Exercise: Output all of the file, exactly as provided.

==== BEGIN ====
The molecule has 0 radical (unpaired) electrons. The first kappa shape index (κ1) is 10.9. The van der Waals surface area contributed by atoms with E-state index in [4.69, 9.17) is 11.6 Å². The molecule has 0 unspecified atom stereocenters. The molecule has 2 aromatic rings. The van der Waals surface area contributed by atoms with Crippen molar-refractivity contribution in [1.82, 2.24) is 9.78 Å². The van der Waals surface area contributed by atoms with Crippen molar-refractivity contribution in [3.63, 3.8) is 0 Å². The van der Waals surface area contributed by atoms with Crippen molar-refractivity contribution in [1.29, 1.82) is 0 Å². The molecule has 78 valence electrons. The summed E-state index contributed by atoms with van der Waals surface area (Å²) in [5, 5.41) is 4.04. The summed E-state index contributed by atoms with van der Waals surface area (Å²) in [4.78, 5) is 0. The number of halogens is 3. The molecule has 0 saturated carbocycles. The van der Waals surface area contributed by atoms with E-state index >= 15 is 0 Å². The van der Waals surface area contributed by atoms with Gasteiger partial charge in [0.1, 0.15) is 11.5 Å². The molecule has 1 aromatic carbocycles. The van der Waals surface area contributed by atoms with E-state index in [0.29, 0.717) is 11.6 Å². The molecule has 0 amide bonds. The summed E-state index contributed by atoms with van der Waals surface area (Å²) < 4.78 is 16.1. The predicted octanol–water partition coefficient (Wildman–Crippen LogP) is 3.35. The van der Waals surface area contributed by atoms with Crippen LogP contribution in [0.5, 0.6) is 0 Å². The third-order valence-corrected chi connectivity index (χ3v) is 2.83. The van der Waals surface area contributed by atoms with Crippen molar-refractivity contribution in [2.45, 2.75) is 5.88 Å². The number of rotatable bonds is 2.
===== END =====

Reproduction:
The molecule has 0 radical (unpaired) electrons. The first kappa shape index (κ1) is 10.9. The van der Waals surface area contributed by atoms with E-state index in [4.69, 9.17) is 11.6 Å². The molecule has 0 unspecified atom stereocenters. The molecule has 2 aromatic rings. The van der Waals surface area contributed by atoms with Crippen molar-refractivity contribution in [1.82, 2.24) is 9.78 Å². The van der Waals surface area contributed by atoms with Crippen molar-refractivity contribution in [3.63, 3.8) is 0 Å². The van der Waals surface area contributed by atoms with Crippen molar-refractivity contribution in [1.29, 1.82) is 0 Å². The molecule has 78 valence electrons. The summed E-state index contributed by atoms with van der Waals surface area (Å²) in [5, 5.41) is 4.04. The summed E-state index contributed by atoms with van der Waals surface area (Å²) in [4.78, 5) is 0. The number of halogens is 3. The molecule has 0 saturated carbocycles. The van der Waals surface area contributed by atoms with E-state index >= 15 is 0 Å². The van der Waals surface area contributed by atoms with Gasteiger partial charge in [0.1, 0.15) is 11.5 Å². The molecule has 1 aromatic carbocycles. The van der Waals surface area contributed by atoms with E-state index in [0.29, 0.717) is 11.6 Å². The molecule has 0 amide bonds. The summed E-state index contributed by atoms with van der Waals surface area (Å²) < 4.78 is 16.1. The predicted octanol–water partition coefficient (Wildman–Crippen LogP) is 3.35. The van der Waals surface area contributed by atoms with Crippen LogP contribution in [0.5, 0.6) is 0 Å². The third-order valence-corrected chi connectivity index (χ3v) is 2.83. The van der Waals surface area contributed by atoms with Crippen molar-refractivity contribution in [2.45, 2.75) is 5.88 Å². The number of rotatable bonds is 2.